6 Ways to Improve Your Chicken Photos December 15, 2014

Who doesn’t love taking photos of their beautiful chickens? Be honest, if you’re reading this blog, most of the photos on your camera and social media are of your feathered friends, whether they are eating some treats or laying an egg. My Pet Chicken has shared some tips on getting good chicken photos before. Now I have some additional pointers… so if you’re interested in learning how to improve your chicken photos, it’s your lucky day!

Chicken photos - silver laced wyandotte Stormie

This photo of my Silver Laced Wyandotte hen, Stormie, was taken using Shutter Speed Mode.

6 Ways to Improve Your Chicken Photos

1. Use a fast shutter speed. If you’re using a camera with different functions, find your camera’s “Shutter Priority Mode,” and use a fast shutter speed. Chickens are naturally very active animals and it will be hard to take many good photos without a fast camera speed. This will make taking sharp photos of your moving chickens a little bit easier. If you use a smartphone to take photos of your flock, then use a good app designed to take action photos. Even point-and-shoot camera’s usually have “action” or “sports” modes.

2. Take advantage of the nice days and avoid using the flash on your camera. Better natural light will make the photos nicer; plus, you won’t have to worry about the flash on your camera spooking your chickens.

3. Try to use nice natural backgrounds when possible. Nobody wants to see your cluttered garage or tattered lawn chairs in the background of your chicken photo, trust me! It’s distracting, and your chicken photos will look much nicer with a good background, so your flock’s true colors and plumage can stand out.

4. Bait your photo specimens in with a treat. When you treat them, they’ll be at their happiest in your chicken photos—plus, you won’t have to be chasing them all around your backyard.

Chicken photos - silkie

In this photo, one of my Silkies is chowing down on a some watermelon, which makes for a great photo because she is very happy and I didn’t have to chase her down for a photo.

5. Invest in a clear camera filter/ lens protector. A camera filter is a cover that goes over your lens by screwing on the end of it. This will protect your delicate lens from any unwanted pecks that may come from your photo specimens. They don’t have to affect the quality of your chicken photos, and can be found inexpensively at most camera stores and online. Make sure not to get a colored filter (unless you want it) because it will alter how the photos turn out. The one I use is a simple U.V. protection filter that mostly just reduces glare. If I didn’t have one of these inexpensive filters I would have probably have gone through half a dozen expensive lenses by now, because the shiny lenses are very appealing to chickens!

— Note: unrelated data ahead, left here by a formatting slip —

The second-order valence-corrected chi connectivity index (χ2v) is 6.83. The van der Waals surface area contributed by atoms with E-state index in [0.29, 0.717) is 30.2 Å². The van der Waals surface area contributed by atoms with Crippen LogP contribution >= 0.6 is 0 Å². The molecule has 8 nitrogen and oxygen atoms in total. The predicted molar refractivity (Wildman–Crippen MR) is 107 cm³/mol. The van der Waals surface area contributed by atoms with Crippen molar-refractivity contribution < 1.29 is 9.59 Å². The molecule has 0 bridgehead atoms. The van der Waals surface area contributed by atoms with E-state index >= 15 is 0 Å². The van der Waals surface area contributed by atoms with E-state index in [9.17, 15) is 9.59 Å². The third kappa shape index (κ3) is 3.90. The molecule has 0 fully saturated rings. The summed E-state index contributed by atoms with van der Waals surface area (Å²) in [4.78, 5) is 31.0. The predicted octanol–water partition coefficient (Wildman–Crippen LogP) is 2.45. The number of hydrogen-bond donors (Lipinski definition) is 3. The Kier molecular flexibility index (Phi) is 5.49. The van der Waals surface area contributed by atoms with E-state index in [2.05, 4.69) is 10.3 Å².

Chicken photos - Pepper

In this photo, Pepper tried multiple times to “eat” the camera. Without a camera filter my lens may have been damaged.

6. Try setting up your own photography studio. Using a spare room or place in your garage, set up a solid colored background, and use lamps to light up the photo subject. This can be hard to do, especially without purchasing lots of expensive photography equipment, but I have still seen good results come out of DIY setups! Check out My Pet Chicken blogger Mary Ann’s photo studio made out of a cardboard box and an inexpensive lamp for some great ideas.

I hope you’ve been inspired to try out some of these tips to improve your chicken photos—and maybe your photos in general as well. Be sure to check out My Pet Chicken’s online photo library, which includes professional studio shots as well as customer-submitted chicken photos.

 

 

4 Comments

[…] at least one photo per blog post. (For tips on how to photograph your chickens, you can check the chicken photography advice we share on our blog.) Only a good picture is worth a thousand words. A great picture can be worth […]

[…] are not always the most cooperative subjects to take pictures of, as we’ve discussed before. Sometimes, you get chicken […]

[…] Alas—no. I AM embarrassed by my chickens. I may have rare breeds, but they have the same issues as other backyard chickens. Some of them keep themselves neat and clean, while others seem to roll in mud puddles. Some girls have beautiful, shiny feathers, while the best layers tend to have broken feathers toward the end of the season (a greater share of their resources go to making eggs than feathers). I have other white chickens that stay clean all year. But not Sukie. She must know I want to take chicken photos. […]

M. Laforest May 5th, 2017

#4 isn’t so good unless you like to take pictures of chicken butts.

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